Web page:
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Just thought I’d tell you about Computer Aid’s main
competitor in the
Compare the stats in Computer Aid’s annual report with the stats from the Digital Links annual report, both of which are accessible from the Charity Commission web site.
Computer Aid had a total income of £1.7m and shipped 22,365 computers in the year ending March 2007. This works out as costing £76 to ship each computer. Each member of the 20 staff contributed to sending 1,100 computers to the developing world.
Digital Links shipped 20,400 computers in the year ending September 2006. In this year it had an income of £646,457. This works out as costing £31 to ship each computer. Each member of the four staff contributed to shipping 5,100 computers.
Anyway, think about these facts next time you’re deciding what to do with your computers. There are lots of charities crying out for computer donations, so why not research them before making your decision.
HP’s Mini strikes right note for travel
I’m going to purchase the HP Mini-Note (Ultra-small laptops go head to head, 2 June).
I do a lot of travelling so the Mini-Note will be useful,
Not much changes
To be honest, after 25 years, I despair of the whole industry at times (Why Redmond prevails, 26 May). Re-packaging and re-inventing the same old tired arguments at 10-year intervals.
As I write, my Windows XP machine is threatening to finally succumb to “cumulative patch fatigue” – a Microsoft expression – and give up the ghost, and I wonder whether the constant promises for new technology are as good as the statement: “I’m from the government and I’m here to help.”
Perhaps I should simply grow my hair long, sprout a beard and buy a Mac?
BBC puts BT in a win-win situation
BT could fibre the UK at a cost of somewhere between £10bn and £15bn, depending on whether it goes to the street cabinet or into the home, but it is in a difficult position as it is bound by significant market power conditions (Row over iPlayer highlights need for fibre, 5 May).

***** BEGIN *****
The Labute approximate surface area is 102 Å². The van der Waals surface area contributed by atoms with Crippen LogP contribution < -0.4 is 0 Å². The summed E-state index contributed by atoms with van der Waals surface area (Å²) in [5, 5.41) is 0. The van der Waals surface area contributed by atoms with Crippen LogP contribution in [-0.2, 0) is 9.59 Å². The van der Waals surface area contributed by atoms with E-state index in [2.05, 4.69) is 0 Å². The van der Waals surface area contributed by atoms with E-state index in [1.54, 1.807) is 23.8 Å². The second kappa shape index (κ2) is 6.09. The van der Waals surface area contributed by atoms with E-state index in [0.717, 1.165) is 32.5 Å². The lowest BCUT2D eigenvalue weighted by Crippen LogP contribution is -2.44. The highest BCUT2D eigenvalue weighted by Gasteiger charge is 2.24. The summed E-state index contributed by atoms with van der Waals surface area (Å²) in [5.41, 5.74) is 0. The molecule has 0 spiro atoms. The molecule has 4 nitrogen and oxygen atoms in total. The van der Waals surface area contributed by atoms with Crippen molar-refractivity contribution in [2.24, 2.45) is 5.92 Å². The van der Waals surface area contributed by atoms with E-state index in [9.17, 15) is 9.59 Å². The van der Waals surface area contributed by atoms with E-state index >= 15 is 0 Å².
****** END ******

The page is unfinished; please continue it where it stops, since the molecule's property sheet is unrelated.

Broadband is currently available from BT as a wholesale service and most customers are using its IPStream service. This utilises capacity-based charging where an ISP installs, for example, a 255Mbit/s connection from BT and BT then determines the number of sessions across that connection.
The cost of a 255Mbit/s pipe is around £300,000 a year, which is economic when usage isn’t constant as it is split between the end-user costs. However, the BBC’s iPlayer service encourages constant usage, and so the only option an ISP has is to increase the size of the pipe and suddenly the pipe costs are significant per user.
Operators that took advantage of local loop unbundling could be thought to be immune to this as they provision their own equipment in the BT exchanges, but they then have to connect the equipment back to their own networks. Unfortunately, most operators don’t have their own networks so they have to buy backhaul services from BT, and BT doesn’t sell those services cheaply.
Therefore the main winner out of this is actually BT, as it sells more wholesale services one way or another.
Steve Kennedy, NetTek
Users are doing IT for themselves
Firms need to wake up to the fact that sales departments are happy to use technology without the involvement of IT (Time to get with the Web 2.0 programme? 21 April). You only need to look at the success of Salesforce.com and LinkedIn as proof of that. And you can bet there is more of this business-led uptake of technology on the way, as Web 2.0 presents even more innovative ways of interacting with existing and prospective customers.
Second Life is a cut-throat world
I’ve been in Second Life since summer 2006 and a lot has changed since then (Real dangers lurk in virtual worlds, 7 April). It was a far more innocent time back then.